1. ## Definite Intergrals problem

I'm only posting here because I am not seeing any way to do this in my Text book and my two math help books.

Let $$$\displaystyle \int_{10}^{19} f(x) dx =7, \ \int_{10}^{13} f(x) dx=9, \ \int_{16}^{19} f(x)dx =10$$$.

Find $$$\displaystyle \int_{13}^{16} f(x)dx=$$$

and $$$\displaystyle \int_{16}^{13} (7 f(x)- 9)dx=$$$
I'm stuck on the first one.

I'm trying to use the Additive Interval Property as Shown Below.

$\mathbf{\int_{a}^{b}f(x) dx= \int_{c}^{a}f(x) dx + \int_{c}^{b}f(x) dx}$
Where a= 13, b=16.

So I try:
$\int_{10}^{13} f(x) dx + \int_{16}^{19} f(x)dx$
But keep ending up with the wrong answer, I've resorted by trying different combinations but with no success (even substitution).

2. Try $\displaystyle \int _{10}^{19} f(x)\,dx - \int_{16}^{19}f(x)\,dx - \int_{10}^{13}f(x)\,dx$.

3. Well that worked...but why?

4. Think about the required interval that is [13,16]

Danny's answer took a bigger interval [10,19] and cut off a bit at the bottom of this interval [10,13] and a bit at the top [16,19] leaving you with [13,16].

Do you follow?

5. $\displaystyle \int_{16}^{13} (7 f(x)- 9)~dx$

$\displaystyle \int_{16}^{13} 7 f(x)~dx-\int_{16}^{13} 9~dx$

$\displaystyle 7\int_{16}^{13} f(x)~dx-\int_{16}^{13} 9~dx$

You can use the result to the first question to help finish this.

6. You have

$\displaystyle \int_{10}^{19} f(x)\,dx,\;\;\;\int_{10}^{13} f(x)\,dx,\;\;\;\int_{16}^{19} f(x)\,dx$

You want

$\displaystyle \int_{13}^{16} f(x)\,dx.$

$\displaystyle \int_{10}^{19} f(x)\,dx = \int_{10}^{13} f(x)\,dx + \int_{13}^{16} f(x)\,dx + \int_{16}^{19} f(x)\,dx$

Now isolate what you want (you have the other three integral values).

7. Originally Posted by pickslides
$\displaystyle 7\int_{16}^{13} f(x)~dx-\int_{16}^{13} 9~dx$

You can use the result to the first question to help finish this.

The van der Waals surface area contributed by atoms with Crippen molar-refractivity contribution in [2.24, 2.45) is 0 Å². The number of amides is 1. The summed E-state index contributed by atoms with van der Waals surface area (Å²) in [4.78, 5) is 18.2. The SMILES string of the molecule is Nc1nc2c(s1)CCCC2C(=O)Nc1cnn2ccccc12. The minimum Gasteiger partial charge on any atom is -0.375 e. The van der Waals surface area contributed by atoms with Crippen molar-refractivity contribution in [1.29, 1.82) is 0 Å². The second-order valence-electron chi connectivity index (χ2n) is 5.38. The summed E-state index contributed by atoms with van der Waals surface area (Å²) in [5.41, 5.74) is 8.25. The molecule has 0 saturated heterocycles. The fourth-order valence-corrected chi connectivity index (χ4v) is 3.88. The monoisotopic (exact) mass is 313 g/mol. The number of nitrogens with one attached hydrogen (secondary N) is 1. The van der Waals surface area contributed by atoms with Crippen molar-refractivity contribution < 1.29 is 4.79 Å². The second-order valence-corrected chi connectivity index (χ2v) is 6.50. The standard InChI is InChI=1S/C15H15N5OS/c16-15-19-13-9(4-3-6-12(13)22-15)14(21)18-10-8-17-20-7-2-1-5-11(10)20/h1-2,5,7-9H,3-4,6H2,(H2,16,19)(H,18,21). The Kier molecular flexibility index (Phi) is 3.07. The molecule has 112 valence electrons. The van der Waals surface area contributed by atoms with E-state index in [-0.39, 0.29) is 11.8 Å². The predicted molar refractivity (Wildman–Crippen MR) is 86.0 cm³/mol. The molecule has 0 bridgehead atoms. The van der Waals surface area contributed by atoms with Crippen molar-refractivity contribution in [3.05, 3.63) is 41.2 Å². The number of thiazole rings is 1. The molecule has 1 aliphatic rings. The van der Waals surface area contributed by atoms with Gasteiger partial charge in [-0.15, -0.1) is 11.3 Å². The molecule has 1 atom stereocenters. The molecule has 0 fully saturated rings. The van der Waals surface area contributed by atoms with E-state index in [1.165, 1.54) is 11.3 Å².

Okay well I have done that.

At first I tried.

7(-12)-9=-93

That was wrong.

So I then tried

7(-12)-9(-12)=24

And that was wrong.

I'll keep looking at this rule:

$\int_{a}^{b}[f(x)\pm g(x)]dx= \int_{a}^{b}f(x)dx \pm \int_{a}^{b} g(x)dx$

8. Also $\displaystyle \int_{a}^{b}f(x)~dx = -\int_{b}^{a}f(x)~dx$

9. Just a quick question what's dx supposed to be?

Even with the rule you just said above.
I get the same answers as I did before only the sign is changed.

10. It's how to do the second part I can't figure out at the moment now.

I was looking at the wrong formula too.

I need to be looking at :

$\int_{a}^{b} kf(x)dx=k \int_{a}^{b} f(x)dx$

I'm starting to think that this has something to do with chain rule or compound functions (something along those lines).

11. Originally Posted by Zanderist
Just a quick question what's dx supposed to be?
That the integration is with respect to $x$.
I'm starting to think that this has something to do with chain rule or compound functions (something along those lines).
It's to do with the linearity of integration: if $k$ is any constant, then $\displaystyle \int_{a}^{b} kf(x)dx=k \int_{a}^{b} f(x)dx.$

It's called the constant factor rule of integration.

12. I've just solved it!

$$$\displaystyle \int_{16}^{13} (7 f(x)- 9)dx=$$$
$
-7 \int_{16}^{13} f(-12) + 9\int_{16}^{13}dx$
The dx becomes b-a, or 16-13 = 3

so you end up with
-7(-12)+9(3)=111